The World Bank approved a $100 million grant from the International Development Association (IDA)* in support of the Government of Mozambique’s Northern Urban Development Project, which seeks to improve basic urban infrastructure and living conditions in selected cities in the north of Mozambique.
“This is a critical boost to the government’s and development partners’ support to address fragility and conflict in northern Mozambique,” noted Idah Z. Pswarayi-Riddihough, World Bank Country Director for Mozambique, Madagascar, Comoros, Mauritius, and Seychelles. “This project will help transition efforts from a humanitarian response to a more long-term development approach, with a particular focus on addressing rapid and unmanaged growth which has strained the capacities of poorly serviced peri-urban settlements, and which is one of the key drivers of fragility and conflict in the region.”
Mozambique is urbanizing rapidly, driven by the search for economic opportunities and conflict-induced displacements. The urban population increased from approximately 1 million at the country’s independence in 1975 to approximately 11 million by 2020. Urban growth has accelerated more recently in the northern provinces, a result of the conflict. The recent violence and conflict in the Cabo Delgado Province have further accelerated the urban growth of some cities and towns in the north, as affected communities have sought safety in urban areas. This rapid influx has overwhelmed the cities’ capacity to provide urban infrastructure and services, ensure land tenure rights, and provide adequate housing conditions.
“The project will prioritize the cities in the north with the highest population growth, greatest bottlenecks in urban infrastructure, housing, exposure to climate risks, and the presence of involuntarily displaced persons,” noted Andre Herzog, Senior Urban Specialist, and the project’s task team leader. The cities and towns of Pemba and Montepuez (Cabo Delgado Province) and Nampula and Nacala (Nampula Province) were identified as priority locations for this project’s interventions.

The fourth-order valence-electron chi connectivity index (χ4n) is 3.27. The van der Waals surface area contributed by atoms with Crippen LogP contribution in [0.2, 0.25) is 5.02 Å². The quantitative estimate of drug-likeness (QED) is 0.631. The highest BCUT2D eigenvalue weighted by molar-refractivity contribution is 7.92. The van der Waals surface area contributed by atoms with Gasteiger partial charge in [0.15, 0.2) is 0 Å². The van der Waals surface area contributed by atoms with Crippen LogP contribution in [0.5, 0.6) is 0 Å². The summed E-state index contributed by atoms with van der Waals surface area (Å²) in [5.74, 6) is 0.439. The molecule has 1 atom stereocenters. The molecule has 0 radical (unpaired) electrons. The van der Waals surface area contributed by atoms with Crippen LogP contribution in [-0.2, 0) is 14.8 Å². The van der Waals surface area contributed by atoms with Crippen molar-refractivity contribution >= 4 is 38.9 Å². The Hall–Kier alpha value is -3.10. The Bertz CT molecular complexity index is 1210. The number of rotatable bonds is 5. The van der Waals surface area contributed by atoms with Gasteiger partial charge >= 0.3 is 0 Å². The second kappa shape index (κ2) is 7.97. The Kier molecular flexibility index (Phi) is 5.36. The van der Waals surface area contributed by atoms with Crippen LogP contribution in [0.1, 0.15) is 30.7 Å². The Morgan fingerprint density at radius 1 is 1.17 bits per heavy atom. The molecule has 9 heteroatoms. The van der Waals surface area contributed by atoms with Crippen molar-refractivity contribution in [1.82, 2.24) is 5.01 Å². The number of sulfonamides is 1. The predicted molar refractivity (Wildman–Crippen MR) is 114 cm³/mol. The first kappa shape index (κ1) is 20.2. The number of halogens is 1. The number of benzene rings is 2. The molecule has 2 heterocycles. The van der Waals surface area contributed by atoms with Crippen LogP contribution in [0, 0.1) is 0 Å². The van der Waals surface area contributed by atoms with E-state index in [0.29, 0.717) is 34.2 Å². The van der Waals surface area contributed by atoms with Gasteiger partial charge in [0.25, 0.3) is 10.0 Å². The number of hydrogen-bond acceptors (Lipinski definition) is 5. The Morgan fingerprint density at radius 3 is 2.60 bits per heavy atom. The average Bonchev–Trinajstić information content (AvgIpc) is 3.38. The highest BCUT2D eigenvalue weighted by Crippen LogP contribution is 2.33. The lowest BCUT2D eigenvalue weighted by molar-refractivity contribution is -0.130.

In these cities, the project will invest in improving urban infrastructure and basic services in underserviced peri-urban neighborhoods, benefiting an estimated 460,000 people with better access to roads, water, sanitation, primary education, and basic health facilities. It will also invest in improving the quality and resilience of the houses of the most vulnerable families in these areas, including involuntarily displaced persons, benefiting approximately 8,200 households. The project will also support the formalization of land tenure rights for approximately 64,000 households, with a special focus on women’s access to land rights. Finally, the project will strengthen national-level urban policy and institutional frameworks, and local-level urban management capacity. The project has a strong focus on citizen engagement by creating space for beneficiary feedback throughout its implementation cycle.
This project supports the Government of Mozambique’s Integrated Development and Resilience Strategy for the north and complements development partners’ efforts aimed at addressing the root causes of fragility, conflict, and violence. This operation complements other World Bank funded operations and is consistent with the World Bank Group Country Partnership Framework (CPF) for Mozambique for FY17–FY21, particularly on its efforts of promoting inclusive urbanization and decentralization, among other objectives. It will be implemented by the Fundo para o Fomento de Habitação, Fundo Publico (Housing Development Fund, Public Fund), under the overall guidance of the Ministério das Obras Publica, Habitação e Recursos Hídricos (Ministry of Public Works, Housing, and Water Resources).